by Rachel Corrine
It was warm for Athens in October, really warm. The sun was intense, and my feet tired from touring the Acropolis the day before. as I headed to visit the largest temple of antiquity, The Temple of Olympian Zeus. I had spied on the awe-inspiring collection of columns from high atop the Acropolis the day before and could not wait to get a close-up look.
Intended to be the greatest dedication in the world, the Temple of Olympian Zeus actually had quite a long gestation period. The foundation was laid around 520 BC, over an existing outdoor sanctuary in the God of all Greek God’s honor, but a seize of the existing tyranny halted the construction. For some 330 plus years, during the Athenian democracy, Zeus’s house remained merely a platform and some partially constructed, yet utterly magnificent, limestone columns.
It is likely that the Greeks, already at issue with Pericles for the immense architectural undertaking of the Acropolis, saw the grand temple as superfluous, and let it alone for that reason. The Democratic Greeks were fairly modest people, in fact, Aristotle used the enormous partially constructed monument in his writings as an example of how tyrannical governments worked their people so much that they had no time to plan a rebellion.
Thankfully, for our future historic architectural enjoyment, King Antiochus IV Epiphanes believed himself to be the great Zeus reincarnate and set to complete the colossal structure in about 174 BC. While he held true to much of the original plan, he did not however feel that the modest Doric order and local limestone block was fancy enough for a temple dedicated to himself, or to Zeus, so he upped that ante and constructed the first temple in the high Corinthian order, pillaging the nearby Mt. Pentelic for its incredible marble. While a considerable amount of progress was made during this time, King Antiochus IV died halfway into construction, and again, the great God must wait. Antiochus’s death was followed by a period of pillaging…stealing parts of the structure for other temples, as well as some lame completion attempts, but nothing of any substance until, in walks the Roman emperor Hadrian. Visiting Athens and inspired by his love for classic Greek architecture, he took it upon himself to complete the temple some 650 years after the work began.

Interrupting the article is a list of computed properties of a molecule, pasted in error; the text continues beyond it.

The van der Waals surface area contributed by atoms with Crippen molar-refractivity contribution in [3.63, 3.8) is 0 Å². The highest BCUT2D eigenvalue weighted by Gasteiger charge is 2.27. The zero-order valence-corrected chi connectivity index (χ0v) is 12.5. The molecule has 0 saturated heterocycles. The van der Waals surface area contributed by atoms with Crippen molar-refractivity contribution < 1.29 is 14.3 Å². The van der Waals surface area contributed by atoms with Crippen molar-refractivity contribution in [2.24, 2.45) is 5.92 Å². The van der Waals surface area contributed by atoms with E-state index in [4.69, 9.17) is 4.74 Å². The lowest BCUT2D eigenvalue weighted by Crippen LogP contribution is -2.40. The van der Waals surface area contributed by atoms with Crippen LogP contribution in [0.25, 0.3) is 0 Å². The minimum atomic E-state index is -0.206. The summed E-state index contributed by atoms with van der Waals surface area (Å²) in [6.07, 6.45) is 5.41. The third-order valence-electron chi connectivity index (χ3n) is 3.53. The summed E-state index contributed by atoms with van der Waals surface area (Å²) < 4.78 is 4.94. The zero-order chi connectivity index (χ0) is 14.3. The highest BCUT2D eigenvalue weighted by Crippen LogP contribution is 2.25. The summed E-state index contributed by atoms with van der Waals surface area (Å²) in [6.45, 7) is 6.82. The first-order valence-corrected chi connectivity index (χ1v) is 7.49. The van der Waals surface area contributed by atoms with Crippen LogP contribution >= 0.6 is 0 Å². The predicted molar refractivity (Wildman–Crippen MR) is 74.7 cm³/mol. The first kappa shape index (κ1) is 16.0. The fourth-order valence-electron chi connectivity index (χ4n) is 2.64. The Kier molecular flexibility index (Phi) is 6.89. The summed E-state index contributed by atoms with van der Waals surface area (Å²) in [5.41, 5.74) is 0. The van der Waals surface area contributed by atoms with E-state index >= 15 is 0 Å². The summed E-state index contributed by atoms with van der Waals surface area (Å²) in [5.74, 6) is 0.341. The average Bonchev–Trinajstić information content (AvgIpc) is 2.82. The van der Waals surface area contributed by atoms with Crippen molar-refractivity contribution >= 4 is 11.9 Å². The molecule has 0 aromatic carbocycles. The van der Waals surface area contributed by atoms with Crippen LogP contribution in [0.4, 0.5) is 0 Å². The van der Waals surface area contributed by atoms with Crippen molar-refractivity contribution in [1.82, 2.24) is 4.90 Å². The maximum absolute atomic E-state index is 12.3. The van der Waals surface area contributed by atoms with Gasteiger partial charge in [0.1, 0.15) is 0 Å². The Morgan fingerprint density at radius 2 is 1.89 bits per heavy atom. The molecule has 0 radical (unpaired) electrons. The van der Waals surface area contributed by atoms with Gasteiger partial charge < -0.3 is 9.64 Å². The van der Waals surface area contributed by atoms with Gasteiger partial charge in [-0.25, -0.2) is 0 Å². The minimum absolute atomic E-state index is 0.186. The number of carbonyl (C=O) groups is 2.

Today, all that is left of the colossal temple after centuries of pillaging and destruction is a platform and a mere 15 of the original 104 columns. Shortly after Hadrian completed the house of Zeus, it was partially destroyed, and likely never repaired. Then, in 1852, a killer storm toppled column number 16 to the ground. An unfortunate accident, but fortunately, the Greeks have left it there, crippled, for us to see.
While strolling through the center of Athens I could not help but feel modest gazing upon the Temple of Olympian Zeus, and while only a fraction of the original glory remains, this Corinthian masterpiece, this largest temple of antiquity, and the tribute to the God of all the Greek Gods is, in fact, humbling, beautiful, and inspirational. And, the longer I am here in its presence, inspired modesty and all, the more I feel my own “inner goddess” coming on.
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About the author:
Rachel Corrine is a creativist. She designs, writes, educates, inspires, and photographs. Richard Bach is her reluctant messiah and her son is her creative catalyst. You will currently find her somewhere in Europe…with the boy…taking pictures and gathering friends. Visit her web site at www.rachelcorrine.com.
Photos are by Rachel Corinne and W. Ruth Kozak.